Can someone add something saying that other countries also have similar laws on free speech? I would do it myself, but I'm new to editing the wiki and I wouldn't know how to word it. Cheeselord99 (talk) 07:19, 18 April 2014 (UTC)

I would if there was some sort of summary of them available. Though there's the Universal Declaration of Human Rights from the UN, I don't think it specifically requires any entity (such as a government body) to do (or not do) anything, just like I understand most anything U.N. related to be. I believe it's a guide/declaration/definition/resolution/statement of belief, and it would then be up to any soverienty to actually enforce or comply with it. Brettpeirce (talk) 12:08, 18 April 2014 (UTC)

This is going to be one of those XKCDs everyone is linking to, to make a point.Jkrstrt (talk) 08:27, 18 April 2014 (UTC)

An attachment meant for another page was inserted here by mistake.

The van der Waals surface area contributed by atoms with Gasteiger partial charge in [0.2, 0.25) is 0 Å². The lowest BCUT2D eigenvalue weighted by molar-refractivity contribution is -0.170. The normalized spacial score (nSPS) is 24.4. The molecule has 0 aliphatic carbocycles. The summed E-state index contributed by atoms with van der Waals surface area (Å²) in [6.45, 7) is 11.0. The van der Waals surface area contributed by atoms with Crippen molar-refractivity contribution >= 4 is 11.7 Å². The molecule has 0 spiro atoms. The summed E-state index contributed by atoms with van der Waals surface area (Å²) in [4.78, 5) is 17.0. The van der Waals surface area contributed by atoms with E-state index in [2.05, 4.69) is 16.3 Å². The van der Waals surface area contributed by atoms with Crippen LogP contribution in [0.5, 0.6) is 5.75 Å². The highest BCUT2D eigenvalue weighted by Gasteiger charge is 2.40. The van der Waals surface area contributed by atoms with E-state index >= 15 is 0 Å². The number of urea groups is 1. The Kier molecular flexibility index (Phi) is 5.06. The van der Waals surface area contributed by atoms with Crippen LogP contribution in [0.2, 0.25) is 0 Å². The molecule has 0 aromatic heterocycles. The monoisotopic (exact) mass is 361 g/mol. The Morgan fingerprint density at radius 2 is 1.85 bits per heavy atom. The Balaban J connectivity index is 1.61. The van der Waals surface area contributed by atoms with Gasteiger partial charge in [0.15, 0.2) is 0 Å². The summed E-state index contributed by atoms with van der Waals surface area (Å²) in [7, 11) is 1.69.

Though, I will say, I'm a bit concerned that the point people may be making is that "Argumentum ad Populum" is totally legit, as there is a suggestion one could infer that if a bunch of people are mad at you for something you say you deserve to be shown the door. And I'm not sure that's the intended message, and even if it is, I'm not sure it's a good one. Speaking an uncomfortable or undesired truth to a community (Which will almost certainly anger them, and make them think you're an asshole, let's say) doesn't mean the door is an appropriate response. On the other hand, when speaking such truths, one probably has a better justification than "Because Free Speech," just hopefully the disgruntled masses will actually listen to it. 10:49, 18 April 2014 (UTC)